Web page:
# The Universe of Discourse

Sun, 28 Oct 2018

Yesterday I described what I thought was a cool hack I had seen in rsync, to try several possible methods and then remember which one worked so as to skip the others on future attempts. This was abetted by a different hack, for automatically generating the case labels for the switch, which I thought was less cool.

Simon Tatham wrote to me with a technique for compile-time generation of case labels that I liked better. Recall that the context is:

        int set_the_mtime(...) {
static int switch_step = 0;
switch (switch_step) {

#ifdef METHOD_1_MIGHT_WORK
case ???:
if (method_1_works(...))
break;
switch_step++;
/* FALLTHROUGH */
#endif

#ifdef METHOD_2_MIGHT_WORK
case ???:
if (method_2_works(...))
break;
switch_step++;
/* FALLTHROUGH */
#endif

... etc. ...
}
return 1;
}


M. Tatham suggested this:

        #define NEXT_CASE   switch_step = __LINE__; case __LINE__


You use it like this:

        int set_the_mtime(...) {
static int switch_step = 0;
switch (switch_step) {

default:
#ifdef METHOD_1_MIGHT_WORK
NEXT_CASE:
if (method_1_works(...))
break;
/* FALLTHROUGH */
#endif

#ifdef METHOD_2_MIGHT_WORK
NEXT_CASE:
if (method_2_works(...))
break;
/* FALLTHROUGH */
#endif

... etc. ...
}
return 1;
}


The case labels are no longer consecutive, but that doesn't matter; all that is needed is for them to be distinct. Nobody is ever going to see them except the compiler. M. Tatham called this “the case __LINE__ trick”, which suggested to me that it was generally known. But it was new to me.

One possible drawback of this method is that if the file contains more than 255 lines, the case labels will not fit in a single byte. The ultimate effect of this depends on how the compiler handles switch. It might be compiled into a jump table with !!2^{16}!! entries, which would only be a problem if you had to run your program in 1986. Or it might be compiled to an if-else tree, or something else we don't want. Still, it seems like a reasonable bet.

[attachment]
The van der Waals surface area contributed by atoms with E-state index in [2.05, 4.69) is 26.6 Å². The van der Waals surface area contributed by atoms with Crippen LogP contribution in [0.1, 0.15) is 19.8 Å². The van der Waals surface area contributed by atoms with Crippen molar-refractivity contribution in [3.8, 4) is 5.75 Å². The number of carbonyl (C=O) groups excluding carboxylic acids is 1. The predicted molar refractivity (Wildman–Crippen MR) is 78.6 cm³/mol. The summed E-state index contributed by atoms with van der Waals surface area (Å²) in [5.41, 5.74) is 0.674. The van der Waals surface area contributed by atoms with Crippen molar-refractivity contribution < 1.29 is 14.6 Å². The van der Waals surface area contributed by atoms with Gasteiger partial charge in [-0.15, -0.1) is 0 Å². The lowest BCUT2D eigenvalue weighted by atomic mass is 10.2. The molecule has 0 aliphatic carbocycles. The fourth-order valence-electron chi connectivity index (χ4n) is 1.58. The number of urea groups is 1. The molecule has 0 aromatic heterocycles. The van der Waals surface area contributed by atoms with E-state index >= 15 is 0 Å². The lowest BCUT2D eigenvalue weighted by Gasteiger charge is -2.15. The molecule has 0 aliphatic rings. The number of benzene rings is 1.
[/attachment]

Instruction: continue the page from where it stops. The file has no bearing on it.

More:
You could use case 0: at the beginning instead of default:, but that's not as much fun. M. Tatham observes that it's one of very few situations in which it makes sense not to put default: last. He says this is the only other one he knows:

        switch (month) {
case SEPTEMBER:
case APRIL:
case JUNE:
case NOVEMBER:
days = 30;
break;
default:
days = 31;
break;
case FEBRUARY:
days = 28;
if (leap_year)
days = 29;
break;
}


Addendum 20181029: Several people have asked for an explanation of why the default is in the middle of the last switch. It follows the pattern of a very well-known mnemonic poem that goes

Thirty days has September,
April, June and November.
All the rest have thirty-one
Except February, it's a different one:
It has 28 days clear,
and 29 each leap year.

Wikipedia says:

[The poem has] been called “one of the most popular and oft-repeated verses in the English language” and “probably the only sixteenth-century poem most ordinary citizens know by heart”.